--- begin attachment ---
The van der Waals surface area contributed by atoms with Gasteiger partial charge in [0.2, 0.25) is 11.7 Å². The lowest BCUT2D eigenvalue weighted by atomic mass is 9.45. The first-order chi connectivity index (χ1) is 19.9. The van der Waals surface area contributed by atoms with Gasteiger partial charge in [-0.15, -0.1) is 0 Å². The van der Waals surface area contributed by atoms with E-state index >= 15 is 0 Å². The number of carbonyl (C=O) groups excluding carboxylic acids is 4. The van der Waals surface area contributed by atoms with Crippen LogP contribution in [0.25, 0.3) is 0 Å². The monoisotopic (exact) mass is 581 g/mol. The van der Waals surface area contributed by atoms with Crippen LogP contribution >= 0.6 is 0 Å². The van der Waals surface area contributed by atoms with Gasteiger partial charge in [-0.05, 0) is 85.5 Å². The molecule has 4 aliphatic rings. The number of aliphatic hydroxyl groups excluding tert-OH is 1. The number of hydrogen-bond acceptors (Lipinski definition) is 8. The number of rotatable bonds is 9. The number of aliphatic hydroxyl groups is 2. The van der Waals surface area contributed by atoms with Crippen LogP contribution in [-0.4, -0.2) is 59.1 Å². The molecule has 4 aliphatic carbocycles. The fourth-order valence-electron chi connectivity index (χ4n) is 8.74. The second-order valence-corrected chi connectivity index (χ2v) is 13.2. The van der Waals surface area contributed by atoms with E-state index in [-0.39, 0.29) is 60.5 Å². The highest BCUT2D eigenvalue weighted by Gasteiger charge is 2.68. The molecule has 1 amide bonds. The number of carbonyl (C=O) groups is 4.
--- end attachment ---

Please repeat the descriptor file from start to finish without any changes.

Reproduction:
The van der Waals surface area contributed by atoms with Gasteiger partial charge in [0.2, 0.25) is 11.7 Å². The lowest BCUT2D eigenvalue weighted by atomic mass is 9.45. The first-order chi connectivity index (χ1) is 19.9. The van der Waals surface area contributed by atoms with Gasteiger partial charge in [-0.15, -0.1) is 0 Å². The van der Waals surface area contributed by atoms with E-state index >= 15 is 0 Å². The number of carbonyl (C=O) groups excluding carboxylic acids is 4. The van der Waals surface area contributed by atoms with Crippen LogP contribution in [0.25, 0.3) is 0 Å². The monoisotopic (exact) mass is 581 g/mol. The van der Waals surface area contributed by atoms with Crippen LogP contribution >= 0.6 is 0 Å². The van der Waals surface area contributed by atoms with Gasteiger partial charge in [-0.05, 0) is 85.5 Å². The molecule has 4 aliphatic rings. The number of aliphatic hydroxyl groups excluding tert-OH is 1. The number of hydrogen-bond acceptors (Lipinski definition) is 8. The number of rotatable bonds is 9. The number of aliphatic hydroxyl groups is 2. The van der Waals surface area contributed by atoms with Crippen LogP contribution in [-0.4, -0.2) is 59.1 Å². The molecule has 4 aliphatic carbocycles. The fourth-order valence-electron chi connectivity index (χ4n) is 8.74. The second-order valence-corrected chi connectivity index (χ2v) is 13.2. The van der Waals surface area contributed by atoms with E-state index in [-0.39, 0.29) is 60.5 Å². The highest BCUT2D eigenvalue weighted by Gasteiger charge is 2.68. The molecule has 1 amide bonds. The number of carbonyl (C=O) groups is 4.